• Flexibility: flexibility and work-life balance conditions are needed.

Ivana Hasa, Assistant Professor WMG, University of Warwick United Kingdom

1). I study and investigate the thermodynamic and kinetic processes governing sodium-ion batteries, which I consider one of the most promising next-generation sustainable energy storage technology. My research interest focuses on the development of technically relevant battery materials and the characterization of their surface and bulk properties. My work is inherently interdisciplinary, tackling challenges at the interface of chemistry, materials science, and electrochemistry.

2). Since I was a kid in school, I always admired people examining facts and observations, and not taking for granted a point of view or the validity of an answer. The scientific dialogue and the exchange of opinions is what makes research exciting. The ability to demonstrate our hypothesis and to understand the unknown is the most fascinating challenge for me. I am very happy to be part of a vivid community in the field of battery research. This is an amazing scientific challenge in which everyone can bring their own creativity and innovative ideas.

3). As a scientist and a woman, I would like to tell everyone that this is a great community to work in. We should show outside of our community how much passion and dedication we put into science, and how rewarding it can be. By conveying a sense of positivity, inclusion, and engagement, we have the potential to attract many other extraordinary women scientists into our community.

Picture taken at the Institut Laue Langevin (ILL, Grenoble France) inside the time-of-flight chamber of IN6-Sharp instrument.

Sandrine Lyonnard, Physicist, Group leaderCEA-IRIG, Grenoble France 

1). As a physicist, I am working on nanomaterials for energy conversion and storage by means of neutron and X-ray scattering techniques, in particular in operando mode, to probe the evolution of fuel cell and battery components during their operation. My interests range from soft matter materials as proton-conducting membranes or single-ion Li-conducting electrolytes, to nanostructured silicon-based anodes or high voltage cathodes. My focus is on scattering, imaging and spectroscopic techniques applied to in-depth understanding of key mechanisms as structure-transport relationship and ageing of materials.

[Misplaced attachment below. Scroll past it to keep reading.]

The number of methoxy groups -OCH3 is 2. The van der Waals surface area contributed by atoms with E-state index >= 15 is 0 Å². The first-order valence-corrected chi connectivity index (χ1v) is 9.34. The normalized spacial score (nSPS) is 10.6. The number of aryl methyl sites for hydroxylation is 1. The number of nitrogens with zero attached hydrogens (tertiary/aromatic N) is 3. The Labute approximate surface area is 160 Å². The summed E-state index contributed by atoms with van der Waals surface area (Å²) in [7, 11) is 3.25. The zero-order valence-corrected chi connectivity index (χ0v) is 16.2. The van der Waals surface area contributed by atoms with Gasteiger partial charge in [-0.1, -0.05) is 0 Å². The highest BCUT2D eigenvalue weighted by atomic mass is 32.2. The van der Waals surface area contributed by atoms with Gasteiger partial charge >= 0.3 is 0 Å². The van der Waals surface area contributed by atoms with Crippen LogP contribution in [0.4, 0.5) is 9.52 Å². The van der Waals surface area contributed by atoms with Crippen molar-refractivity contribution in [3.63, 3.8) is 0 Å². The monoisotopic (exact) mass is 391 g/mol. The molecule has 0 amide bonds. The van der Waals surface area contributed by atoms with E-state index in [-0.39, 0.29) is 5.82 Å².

2). It may be a long path to become a scientist! The French painter Pierre Soulages said: “ What I find shows me what I search”. Choosing science was not a truly mindfull process, but rather the consequence of curiosity, willingness to watch beyond, and fondness for understanding how things (and people !) work, evolve and interact. The passion for knowledge, in general, and more specifically for the beautiful concepts of modern mathematics and physics, brought me to the great challenges of materials science. “Try again, fail again, fail better” says my bedside writer Samuel Beckett.

3). I fear clichés about women in science but, at the same time, I always felt very concerned by gender equality and the importance of promoting women in fields as physics or materials science, where they are still under-represented. Very often women turn away from the path of “hard” science, or stay long below the glass ceiling, for many reasons. Education and mentoring are headstones in my opinion to gradually change the game. Key is surely that visualizing a future through visible examples helps everyone to climb any mountain and build the path to a successful life. In this regard, we, women in batteries, should help young girls, young female students, young junior female scientists, to become aware of the variety of careers that they can develop in battery research, just as men. Publicizing the benefits of diversity is a kind of daily attitude we can have, in meetings, in conferences, in the labs, towards funding and managing bodies, as supervisors, as teachers, as project leaders, as partners ! Personally I also militate with my three sons, everyday, to show them that a mother can be an active and happy researcher, and that commitment and dedication is absolutely gender-neutral !

Julia Amici, Researcher at Politecnico di Torino, Italy

1). “I am working on the development of materials for Li-ion and post Li-ion (Li-sulfur and Li-air) batteries, at cell level. I started my research on this topic during my Post-Doc, after a PhD centered on polymers for other applications. In particular, during my Post-Doc I worked on the preparation and characterization of cathodic active materials for Li-air batteries as well as polymer membranes able to specifically block or let through oxygen.”